Both authors explored the magic of children, the innocence of imagination and characters that rebel against conforming to ‘adulthood.’ in what ways are these authors alike, what sets them apart. There is an importance to how an adult, or at least the idea of how adults are and how they view the world, and then there’s the children that make up these stories and poems that uncover the magic. What is this importance and how does it work to serve as an analysis of the outside world of the works, the reality in which we live in?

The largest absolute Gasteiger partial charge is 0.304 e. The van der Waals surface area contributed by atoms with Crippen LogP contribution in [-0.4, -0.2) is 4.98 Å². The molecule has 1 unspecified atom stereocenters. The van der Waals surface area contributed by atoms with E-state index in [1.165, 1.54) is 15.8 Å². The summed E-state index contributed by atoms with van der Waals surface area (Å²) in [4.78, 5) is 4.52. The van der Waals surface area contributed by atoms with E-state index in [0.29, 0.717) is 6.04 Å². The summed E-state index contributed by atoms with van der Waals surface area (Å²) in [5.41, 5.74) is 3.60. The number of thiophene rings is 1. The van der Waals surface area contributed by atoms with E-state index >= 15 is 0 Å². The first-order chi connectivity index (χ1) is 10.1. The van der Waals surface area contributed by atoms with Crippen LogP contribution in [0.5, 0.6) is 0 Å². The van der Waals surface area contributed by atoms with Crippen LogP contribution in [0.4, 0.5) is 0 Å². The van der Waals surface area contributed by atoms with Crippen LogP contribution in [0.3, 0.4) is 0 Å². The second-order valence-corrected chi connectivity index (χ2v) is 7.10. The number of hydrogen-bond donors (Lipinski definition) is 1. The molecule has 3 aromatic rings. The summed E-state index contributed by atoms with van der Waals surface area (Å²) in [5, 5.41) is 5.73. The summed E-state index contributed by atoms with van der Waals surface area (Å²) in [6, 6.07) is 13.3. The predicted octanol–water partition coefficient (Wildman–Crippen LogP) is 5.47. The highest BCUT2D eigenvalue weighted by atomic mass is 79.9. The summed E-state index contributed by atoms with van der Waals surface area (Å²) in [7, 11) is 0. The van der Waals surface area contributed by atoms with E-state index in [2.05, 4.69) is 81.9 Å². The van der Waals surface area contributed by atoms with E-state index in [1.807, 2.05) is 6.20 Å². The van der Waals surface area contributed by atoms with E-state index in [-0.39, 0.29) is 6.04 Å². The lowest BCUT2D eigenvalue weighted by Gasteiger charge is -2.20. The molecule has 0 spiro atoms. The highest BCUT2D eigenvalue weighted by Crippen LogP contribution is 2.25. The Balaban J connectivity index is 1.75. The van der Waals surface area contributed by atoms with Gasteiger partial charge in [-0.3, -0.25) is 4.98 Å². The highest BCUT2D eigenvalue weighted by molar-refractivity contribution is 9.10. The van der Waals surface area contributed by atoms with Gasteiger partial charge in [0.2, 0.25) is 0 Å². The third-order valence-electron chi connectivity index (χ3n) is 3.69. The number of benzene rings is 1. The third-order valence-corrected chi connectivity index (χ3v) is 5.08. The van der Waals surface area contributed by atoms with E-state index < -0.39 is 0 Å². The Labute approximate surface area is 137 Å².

There's some promising potential here for Contrast as well as comparison. Each of Silverstein's poems explores a "childish" concept just long enough to make a joke or two. Gaiman goes deep, exploring the possibilities of his premise just as much as he would his adult writing. That's not meant as a statement about the quality of one or the other, although you could weigh the pros and cons of the novelist approach and the poet approach. – noahspud6 years ago